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Taiwan: China continues military drills despite international condemnation

Taiwan has confirmed that fighter jets have zoomed past the island’s territory but stopped short of giving precise details, citing intelligence sensitivity.

Statesman News Service | New Delhi |

China says that it conducted joint combat exercises around the Taiwan Strait “on an unprecedented scale” on Thursday, as Taiwan slammed its neighbour for jeopardising the island nation’s security. 

China’s live military drills, aimed at sabre-rattling and conveying displeasure at the recent US-Taiwan meeting, began on Thursday as promised by the CCP. 

As of Friday afternoon, IST, China was continuing to hold the ‘biggest-ever military drills,” around Taiwan, the BBC reported. 

It came following a high-profile visit by the Speaker of the U.S. House of Representatives, Nancy Pelosi, to the island that infuriated Beijing. Pelosi was the highest ranking US official–second to the Presidency–to visit Taiwan.  

The People’s Liberation Army (Eastern Theatre Command) reportedly launched over a handful of ballistic missiles during long-range live-fire drills on Thursday at around 1 p.m., precisely striking targets in the eastern Taiwan Strait. 

  1. According to Reuters, as many as four Chinese missiles flew past the Taiwanese capital of Taipei, which has been seen as a dramatic escalation of the situation. Taiwan and China are divided by a mutually-marked territory in the ocean called the median line, and neither typically crosses it. 

But China appears to have breached the line for the second day. 

In the waters around Taiwan Island, more than ten warships and frigates participated in coordinated blockade operations, China’s state-owned Xinhua news agency reported yesterday. 

More than 100 warplanes, including fighters and bombers, were flown by the air force and naval aviation corps, which China claims are part of the “combat training drills.”

Taiwan has confirmed that fighter jets have zoomed past the island’s territory but stopped short of giving precise details, citing intelligence sensitivity.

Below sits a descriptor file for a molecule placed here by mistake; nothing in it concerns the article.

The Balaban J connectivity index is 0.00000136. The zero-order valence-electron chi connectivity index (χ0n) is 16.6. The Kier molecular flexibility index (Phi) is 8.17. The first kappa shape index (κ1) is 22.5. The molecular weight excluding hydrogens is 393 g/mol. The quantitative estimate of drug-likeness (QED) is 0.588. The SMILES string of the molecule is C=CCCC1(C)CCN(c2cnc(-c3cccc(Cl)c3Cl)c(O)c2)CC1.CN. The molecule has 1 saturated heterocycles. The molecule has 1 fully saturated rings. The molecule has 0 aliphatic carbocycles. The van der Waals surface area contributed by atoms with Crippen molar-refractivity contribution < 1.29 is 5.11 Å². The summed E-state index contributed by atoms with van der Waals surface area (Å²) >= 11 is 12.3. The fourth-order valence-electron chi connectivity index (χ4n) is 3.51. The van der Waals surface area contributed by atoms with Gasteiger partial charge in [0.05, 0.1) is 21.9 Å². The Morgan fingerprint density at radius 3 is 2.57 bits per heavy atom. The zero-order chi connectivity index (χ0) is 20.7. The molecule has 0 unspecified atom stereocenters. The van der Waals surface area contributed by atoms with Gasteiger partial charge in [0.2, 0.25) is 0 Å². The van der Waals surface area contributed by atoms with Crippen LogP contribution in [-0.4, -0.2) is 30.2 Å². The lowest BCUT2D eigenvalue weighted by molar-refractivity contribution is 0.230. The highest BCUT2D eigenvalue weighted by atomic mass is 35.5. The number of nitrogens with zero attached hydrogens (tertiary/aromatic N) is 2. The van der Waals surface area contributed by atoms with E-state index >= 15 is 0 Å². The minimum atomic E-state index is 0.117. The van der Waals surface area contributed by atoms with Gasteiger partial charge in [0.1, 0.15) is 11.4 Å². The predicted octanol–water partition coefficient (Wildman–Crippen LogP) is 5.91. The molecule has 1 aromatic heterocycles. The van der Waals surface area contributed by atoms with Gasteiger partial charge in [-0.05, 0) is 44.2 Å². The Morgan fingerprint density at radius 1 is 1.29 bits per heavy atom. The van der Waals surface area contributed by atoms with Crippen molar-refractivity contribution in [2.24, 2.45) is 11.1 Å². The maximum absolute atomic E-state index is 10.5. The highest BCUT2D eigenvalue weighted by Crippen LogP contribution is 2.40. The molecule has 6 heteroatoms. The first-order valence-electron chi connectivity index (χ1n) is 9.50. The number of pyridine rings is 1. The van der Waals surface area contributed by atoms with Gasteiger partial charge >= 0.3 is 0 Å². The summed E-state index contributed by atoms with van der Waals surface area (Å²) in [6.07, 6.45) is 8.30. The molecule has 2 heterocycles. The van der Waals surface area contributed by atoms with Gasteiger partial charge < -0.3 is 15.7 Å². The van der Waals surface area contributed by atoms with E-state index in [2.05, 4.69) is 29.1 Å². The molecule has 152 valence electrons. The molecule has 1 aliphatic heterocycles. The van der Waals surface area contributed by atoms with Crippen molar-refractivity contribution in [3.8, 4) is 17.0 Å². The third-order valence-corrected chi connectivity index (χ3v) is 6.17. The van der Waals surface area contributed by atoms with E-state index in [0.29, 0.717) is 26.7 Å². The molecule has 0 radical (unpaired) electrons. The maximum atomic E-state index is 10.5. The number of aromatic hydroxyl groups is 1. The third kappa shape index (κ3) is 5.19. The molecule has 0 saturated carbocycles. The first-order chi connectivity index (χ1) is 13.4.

Following the drills, Japan launched a diplomatic protest on Friday after Tokyo claimed that five of nine ballistic missiles fired at its territory landed in its exclusive economic zone (EEZ) for the first time.

Japan’s Prime Minister Fumio Kishida told reporters that “China’s actions this time around have a serious impact on the peace and stability of our region and the international community,” and that he has called for an “immediate cancellation of the military drills.”

Prime Minister Fumio Kishida’s comments came during a press briefing after meeting US House Speaker Nancy Pelosi for breakfast. Pelosi is in her final days of the highly-anticipated Asia trip and is set to return to the US soon. 

China considers Taiwan as its own, and Nancy Pelosi’s Wednesday visit to the island nation sparked fury in China, which sternly warned against such a visit. 

Even before Pelosi’s arrival in Taiwan, which was not publicly announced by the US government, China was hard-pressing both the US and Taiwan to avoid the possibility of a visit. 

Even before Pelosi set foot on Taiwan, China released a wave of sanctions against Taiwan, seizing the export and import of certain consumables worth hundreds of billions of dollars between the nations. 

As of Friday, China will continue to hold the military drills as scheduled, AFP reported, despite strong-worded statements from the US, EU, Japan, and G7. 

The United States, the European Union and Japan have formally issued firm statements urging China to avoid “miscalculations” and stop the military drills surrounding Taiwan. 

John Kirby, a White House spokesman, told reporters that “China has chosen to overreact and use the speaker’s visit as a pretext to increase provocative military activity in and around the Taiwan Strait.” 

Not about changing the status quo

Pelosi’s visit to Taiwan triggered what is being widely called China’s largest-ever military drill around the island nation that separated from the mainland after the 1947 civil war. 

However, the US has been vocal about its intentions for the Taiwan visit. The US continues to hold on to its intention to not support Taiwan’s status quo or interfere in its positioning with Beijing. 

Pelosi and her delegation that visited Taiwan said in a statement that the visit “honours America’s unwavering commitment to supporting Taiwan’s vibrant democracy.”

Reiterating our support for our partner (Taiwan) and furthering our common interests, such as establishing a free and open Indo-Pacific region, will be the main topics of our discussions with Taiwan’s leadership, according to the statement.

During her visit to Taiwan, Pelosi praised Taiwan’s democracy, economic achievements, and – in a subtle jab at China – its record on human rights, saying that Taiwan was the first Asian country to permit same-sex marriage and has supported LGBTQ rights.

On Friday, after meeting with Japanese Prime Minister Fumio Kishida, Nancy Pelosi reiterated at a news conference: “We have said from the start that our representation here is not about changing the status quo in Taiwan or the region.”

“The Chinese government is not pleased that our friendship with Taiwan is a strong one,” Reuters quoted the 81-years of US lawmaker as saying.

“It is bipartisan in the House and in the Senate; (there is) overwhelming support for peace and the status quo in Taiwan.”